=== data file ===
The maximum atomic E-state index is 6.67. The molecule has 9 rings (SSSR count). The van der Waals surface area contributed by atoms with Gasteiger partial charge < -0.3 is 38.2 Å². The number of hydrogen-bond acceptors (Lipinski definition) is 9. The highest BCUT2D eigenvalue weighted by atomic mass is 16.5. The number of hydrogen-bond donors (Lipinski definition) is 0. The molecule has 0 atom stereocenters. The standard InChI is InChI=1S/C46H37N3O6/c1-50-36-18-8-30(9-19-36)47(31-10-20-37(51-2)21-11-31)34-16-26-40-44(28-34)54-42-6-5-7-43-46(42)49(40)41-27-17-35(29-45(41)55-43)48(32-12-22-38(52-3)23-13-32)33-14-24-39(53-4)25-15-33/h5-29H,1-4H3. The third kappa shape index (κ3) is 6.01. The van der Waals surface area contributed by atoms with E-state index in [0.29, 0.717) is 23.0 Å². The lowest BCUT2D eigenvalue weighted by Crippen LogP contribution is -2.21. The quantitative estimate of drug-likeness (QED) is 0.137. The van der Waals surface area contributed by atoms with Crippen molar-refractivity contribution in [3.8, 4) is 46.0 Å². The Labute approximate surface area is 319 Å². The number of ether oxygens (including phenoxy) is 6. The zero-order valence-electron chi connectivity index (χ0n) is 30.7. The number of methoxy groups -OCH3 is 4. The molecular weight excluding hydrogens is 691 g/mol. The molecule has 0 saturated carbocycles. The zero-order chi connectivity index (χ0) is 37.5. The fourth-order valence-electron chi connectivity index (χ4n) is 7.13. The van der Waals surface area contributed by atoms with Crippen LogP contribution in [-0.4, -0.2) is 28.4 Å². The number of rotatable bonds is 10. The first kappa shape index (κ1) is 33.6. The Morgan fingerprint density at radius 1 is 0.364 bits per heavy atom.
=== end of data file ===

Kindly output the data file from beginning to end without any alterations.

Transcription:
The maximum atomic E-state index is 6.67. The molecule has 9 rings (SSSR count). The van der Waals surface area contributed by atoms with Gasteiger partial charge < -0.3 is 38.2 Å². The number of hydrogen-bond acceptors (Lipinski definition) is 9. The highest BCUT2D eigenvalue weighted by atomic mass is 16.5. The number of hydrogen-bond donors (Lipinski definition) is 0. The molecule has 0 atom stereocenters. The standard InChI is InChI=1S/C46H37N3O6/c1-50-36-18-8-30(9-19-36)47(31-10-20-37(51-2)21-11-31)34-16-26-40-44(28-34)54-42-6-5-7-43-46(42)49(40)41-27-17-35(29-45(41)55-43)48(32-12-22-38(52-3)23-13-32)33-14-24-39(53-4)25-15-33/h5-29H,1-4H3. The third kappa shape index (κ3) is 6.01. The van der Waals surface area contributed by atoms with E-state index in [0.29, 0.717) is 23.0 Å². The lowest BCUT2D eigenvalue weighted by Crippen LogP contribution is -2.21. The quantitative estimate of drug-likeness (QED) is 0.137. The van der Waals surface area contributed by atoms with Crippen molar-refractivity contribution in [3.8, 4) is 46.0 Å². The Labute approximate surface area is 319 Å². The number of ether oxygens (including phenoxy) is 6. The zero-order valence-electron chi connectivity index (χ0n) is 30.7. The number of methoxy groups -OCH3 is 4. The molecular weight excluding hydrogens is 691 g/mol. The molecule has 0 saturated carbocycles. The zero-order chi connectivity index (χ0) is 37.5. The fourth-order valence-electron chi connectivity index (χ4n) is 7.13. The van der Waals surface area contributed by atoms with Crippen LogP contribution in [-0.4, -0.2) is 28.4 Å². The number of rotatable bonds is 10. The first kappa shape index (κ1) is 33.6. The Morgan fingerprint density at radius 1 is 0.364 bits per heavy atom.